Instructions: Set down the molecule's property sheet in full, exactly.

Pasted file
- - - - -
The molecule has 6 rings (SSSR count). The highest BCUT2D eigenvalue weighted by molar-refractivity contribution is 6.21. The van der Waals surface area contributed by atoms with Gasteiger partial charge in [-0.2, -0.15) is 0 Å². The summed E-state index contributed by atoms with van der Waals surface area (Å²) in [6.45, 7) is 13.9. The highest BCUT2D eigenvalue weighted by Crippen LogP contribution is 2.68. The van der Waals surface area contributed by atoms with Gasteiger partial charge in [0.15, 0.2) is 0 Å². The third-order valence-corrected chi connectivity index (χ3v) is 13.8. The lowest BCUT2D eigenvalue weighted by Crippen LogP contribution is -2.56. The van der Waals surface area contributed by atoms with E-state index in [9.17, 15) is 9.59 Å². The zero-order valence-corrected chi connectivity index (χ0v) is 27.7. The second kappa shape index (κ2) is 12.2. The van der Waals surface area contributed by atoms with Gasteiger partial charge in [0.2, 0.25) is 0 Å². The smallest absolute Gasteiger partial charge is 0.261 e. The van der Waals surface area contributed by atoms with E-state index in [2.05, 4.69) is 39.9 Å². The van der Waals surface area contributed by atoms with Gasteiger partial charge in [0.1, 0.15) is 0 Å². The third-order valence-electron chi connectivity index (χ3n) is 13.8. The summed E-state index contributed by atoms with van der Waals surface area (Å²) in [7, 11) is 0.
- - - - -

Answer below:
The molecule has 6 rings (SSSR count). The highest BCUT2D eigenvalue weighted by molar-refractivity contribution is 6.21. The van der Waals surface area contributed by atoms with Gasteiger partial charge in [-0.2, -0.15) is 0 Å². The summed E-state index contributed by atoms with van der Waals surface area (Å²) in [6.45, 7) is 13.9. The highest BCUT2D eigenvalue weighted by Crippen LogP contribution is 2.68. The van der Waals surface area contributed by atoms with Gasteiger partial charge in [0.15, 0.2) is 0 Å². The third-order valence-corrected chi connectivity index (χ3v) is 13.8. The lowest BCUT2D eigenvalue weighted by Crippen LogP contribution is -2.56. The van der Waals surface area contributed by atoms with E-state index in [9.17, 15) is 9.59 Å². The zero-order valence-corrected chi connectivity index (χ0v) is 27.7. The second kappa shape index (κ2) is 12.2. The van der Waals surface area contributed by atoms with Gasteiger partial charge in [0.2, 0.25) is 0 Å². The smallest absolute Gasteiger partial charge is 0.261 e. The van der Waals surface area contributed by atoms with E-state index in [2.05, 4.69) is 39.9 Å². The van der Waals surface area contributed by atoms with Gasteiger partial charge in [0.1, 0.15) is 0 Å². The third-order valence-electron chi connectivity index (χ3n) is 13.8. The summed E-state index contributed by atoms with van der Waals surface area (Å²) in [7, 11) is 0.